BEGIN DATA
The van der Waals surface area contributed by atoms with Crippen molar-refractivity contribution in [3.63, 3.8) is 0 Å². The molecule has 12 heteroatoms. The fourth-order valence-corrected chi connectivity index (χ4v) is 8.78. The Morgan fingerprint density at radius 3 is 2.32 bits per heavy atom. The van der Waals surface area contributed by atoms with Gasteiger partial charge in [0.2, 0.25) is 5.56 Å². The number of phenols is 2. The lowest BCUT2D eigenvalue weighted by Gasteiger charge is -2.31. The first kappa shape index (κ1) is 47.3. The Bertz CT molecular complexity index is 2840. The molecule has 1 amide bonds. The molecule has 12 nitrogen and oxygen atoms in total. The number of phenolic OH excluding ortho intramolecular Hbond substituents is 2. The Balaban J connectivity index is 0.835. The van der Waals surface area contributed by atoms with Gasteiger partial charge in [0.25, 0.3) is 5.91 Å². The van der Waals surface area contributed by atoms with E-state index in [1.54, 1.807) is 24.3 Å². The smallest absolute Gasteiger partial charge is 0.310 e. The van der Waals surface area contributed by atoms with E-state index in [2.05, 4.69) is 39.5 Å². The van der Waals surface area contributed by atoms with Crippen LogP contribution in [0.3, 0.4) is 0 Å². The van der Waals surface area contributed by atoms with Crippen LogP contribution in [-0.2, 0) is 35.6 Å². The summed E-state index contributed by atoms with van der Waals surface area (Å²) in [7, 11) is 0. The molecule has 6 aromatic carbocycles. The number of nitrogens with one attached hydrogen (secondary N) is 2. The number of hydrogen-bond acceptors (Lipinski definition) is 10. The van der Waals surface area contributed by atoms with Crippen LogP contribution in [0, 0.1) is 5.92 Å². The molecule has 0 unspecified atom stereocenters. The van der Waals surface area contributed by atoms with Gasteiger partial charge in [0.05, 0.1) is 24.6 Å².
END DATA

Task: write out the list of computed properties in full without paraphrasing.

The van der Waals surface area contributed by atoms with Crippen molar-refractivity contribution in [3.63, 3.8) is 0 Å². The molecule has 12 heteroatoms. The fourth-order valence-corrected chi connectivity index (χ4v) is 8.78. The Morgan fingerprint density at radius 3 is 2.32 bits per heavy atom. The van der Waals surface area contributed by atoms with Gasteiger partial charge in [0.2, 0.25) is 5.56 Å². The number of phenols is 2. The lowest BCUT2D eigenvalue weighted by Gasteiger charge is -2.31. The first kappa shape index (κ1) is 47.3. The Bertz CT molecular complexity index is 2840. The molecule has 1 amide bonds. The molecule has 12 nitrogen and oxygen atoms in total. The number of phenolic OH excluding ortho intramolecular Hbond substituents is 2. The Balaban J connectivity index is 0.835. The van der Waals surface area contributed by atoms with Gasteiger partial charge in [0.25, 0.3) is 5.91 Å². The van der Waals surface area contributed by atoms with E-state index in [1.54, 1.807) is 24.3 Å². The smallest absolute Gasteiger partial charge is 0.310 e. The van der Waals surface area contributed by atoms with E-state index in [2.05, 4.69) is 39.5 Å². The van der Waals surface area contributed by atoms with Crippen LogP contribution in [0.3, 0.4) is 0 Å². The van der Waals surface area contributed by atoms with Crippen LogP contribution in [-0.2, 0) is 35.6 Å². The summed E-state index contributed by atoms with van der Waals surface area (Å²) in [7, 11) is 0. The molecule has 6 aromatic carbocycles. The number of nitrogens with one attached hydrogen (secondary N) is 2. The number of hydrogen-bond acceptors (Lipinski definition) is 10. The van der Waals surface area contributed by atoms with Crippen LogP contribution in [0, 0.1) is 5.92 Å². The molecule has 0 unspecified atom stereocenters. The van der Waals surface area contributed by atoms with Gasteiger partial charge in [0.05, 0.1) is 24.6 Å².